More patients consider using telemedicine programs as coronavirus concerns grow

Telemedicine can be used to contact doctors electronically.

HOUSTON – As coronavirus cases continue to pile up across the globe, people are looking for ways to avoid large public crowds and offices. If you need to visit your doctor, a virtual “telehealth” appointment may be the answer.

Plushcare is a subscription service connecting patients to doctors at 50 top medical schools. With flu season in full swing and coronavirus in the headlines, the company said virtual visits are up 30% since December.

It's ramping up for more.

“We have over 2,000 physicians on a waitlist that want to work for Plushcare,” said Plushcare co-founder Ryan McQuaid. “We can very quickly bring them on board to meet a significant increase in demand.”

According to Mercer’s annual survey, by 2019, telehealth services were available to nearly 90% of employees of large companies, though fewer than 10% were using it. Coronavirus could change that.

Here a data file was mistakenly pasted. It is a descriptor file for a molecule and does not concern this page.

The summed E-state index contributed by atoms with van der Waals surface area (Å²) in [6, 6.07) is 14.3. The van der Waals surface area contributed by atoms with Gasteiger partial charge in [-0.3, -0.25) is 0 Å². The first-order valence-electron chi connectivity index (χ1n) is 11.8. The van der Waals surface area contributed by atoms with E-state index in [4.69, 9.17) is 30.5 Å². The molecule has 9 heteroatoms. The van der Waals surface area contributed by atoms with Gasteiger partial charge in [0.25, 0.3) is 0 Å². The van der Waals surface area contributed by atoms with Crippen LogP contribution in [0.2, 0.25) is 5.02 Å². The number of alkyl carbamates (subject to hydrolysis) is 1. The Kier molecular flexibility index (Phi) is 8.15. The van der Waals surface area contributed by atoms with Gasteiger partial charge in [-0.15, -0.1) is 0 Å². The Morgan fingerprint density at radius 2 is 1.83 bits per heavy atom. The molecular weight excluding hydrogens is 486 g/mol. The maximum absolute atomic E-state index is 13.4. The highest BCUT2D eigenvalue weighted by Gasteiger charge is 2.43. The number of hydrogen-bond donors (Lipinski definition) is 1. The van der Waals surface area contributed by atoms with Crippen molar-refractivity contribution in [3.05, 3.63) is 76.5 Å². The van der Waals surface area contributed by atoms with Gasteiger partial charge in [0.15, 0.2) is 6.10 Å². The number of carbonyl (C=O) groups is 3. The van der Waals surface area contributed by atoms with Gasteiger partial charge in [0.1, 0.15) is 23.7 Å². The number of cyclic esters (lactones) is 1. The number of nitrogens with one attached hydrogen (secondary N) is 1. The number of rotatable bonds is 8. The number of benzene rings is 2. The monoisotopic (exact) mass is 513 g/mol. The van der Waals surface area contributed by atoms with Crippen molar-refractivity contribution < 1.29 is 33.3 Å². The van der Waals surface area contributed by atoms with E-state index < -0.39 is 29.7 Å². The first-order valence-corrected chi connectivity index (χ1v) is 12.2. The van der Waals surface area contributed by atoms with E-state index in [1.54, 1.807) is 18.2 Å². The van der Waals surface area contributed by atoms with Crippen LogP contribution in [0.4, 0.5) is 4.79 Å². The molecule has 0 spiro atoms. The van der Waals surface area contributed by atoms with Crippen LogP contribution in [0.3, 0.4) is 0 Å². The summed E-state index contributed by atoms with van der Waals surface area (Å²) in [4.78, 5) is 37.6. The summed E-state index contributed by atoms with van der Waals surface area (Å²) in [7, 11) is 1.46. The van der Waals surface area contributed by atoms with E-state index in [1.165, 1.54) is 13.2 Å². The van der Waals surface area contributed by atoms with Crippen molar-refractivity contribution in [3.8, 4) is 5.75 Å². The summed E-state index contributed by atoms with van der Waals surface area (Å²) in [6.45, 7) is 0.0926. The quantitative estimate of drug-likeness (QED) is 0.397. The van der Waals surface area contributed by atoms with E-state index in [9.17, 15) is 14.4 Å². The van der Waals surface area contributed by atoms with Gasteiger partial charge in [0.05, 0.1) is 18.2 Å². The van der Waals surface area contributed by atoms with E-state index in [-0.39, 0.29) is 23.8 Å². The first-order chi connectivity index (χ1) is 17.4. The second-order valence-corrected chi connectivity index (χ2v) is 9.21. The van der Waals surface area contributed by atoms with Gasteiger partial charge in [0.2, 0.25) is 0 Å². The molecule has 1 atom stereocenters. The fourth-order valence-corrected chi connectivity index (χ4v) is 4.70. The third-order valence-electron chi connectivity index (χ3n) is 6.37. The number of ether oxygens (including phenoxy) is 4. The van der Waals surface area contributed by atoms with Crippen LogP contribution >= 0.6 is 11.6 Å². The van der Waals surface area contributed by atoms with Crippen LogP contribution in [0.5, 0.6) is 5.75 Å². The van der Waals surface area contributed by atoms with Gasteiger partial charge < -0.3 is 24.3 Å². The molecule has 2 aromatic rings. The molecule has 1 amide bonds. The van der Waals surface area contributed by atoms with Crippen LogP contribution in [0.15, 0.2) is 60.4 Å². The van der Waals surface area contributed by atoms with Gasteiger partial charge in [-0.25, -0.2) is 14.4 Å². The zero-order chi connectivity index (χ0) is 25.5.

“I think it’s a key opportunity for people to learn what it is, get registered and utilize it in a way that’s more motivating than in the past for most people,” said Mary Kay O’Neill, MD, a Mercer clinical consultant.

Teladoc Health is the largest in the space offering services in 175 countries with almost 37 million paid memberships and another 19 million fee-based visits last year.

Teladoc Health’s chief medical officer said it’s uniquely equipped to play a critical role in this evolving global outbreak. Still, patients are slow to try it out.

“You just don’t need to see a doctor very often. The chance to use it is not very frequent,” explained James Wantuck, MD, of Plushcare. “It doesn’t spread as rapidly as some of the other technology out there. Healthcare takes time people need to build trust.”

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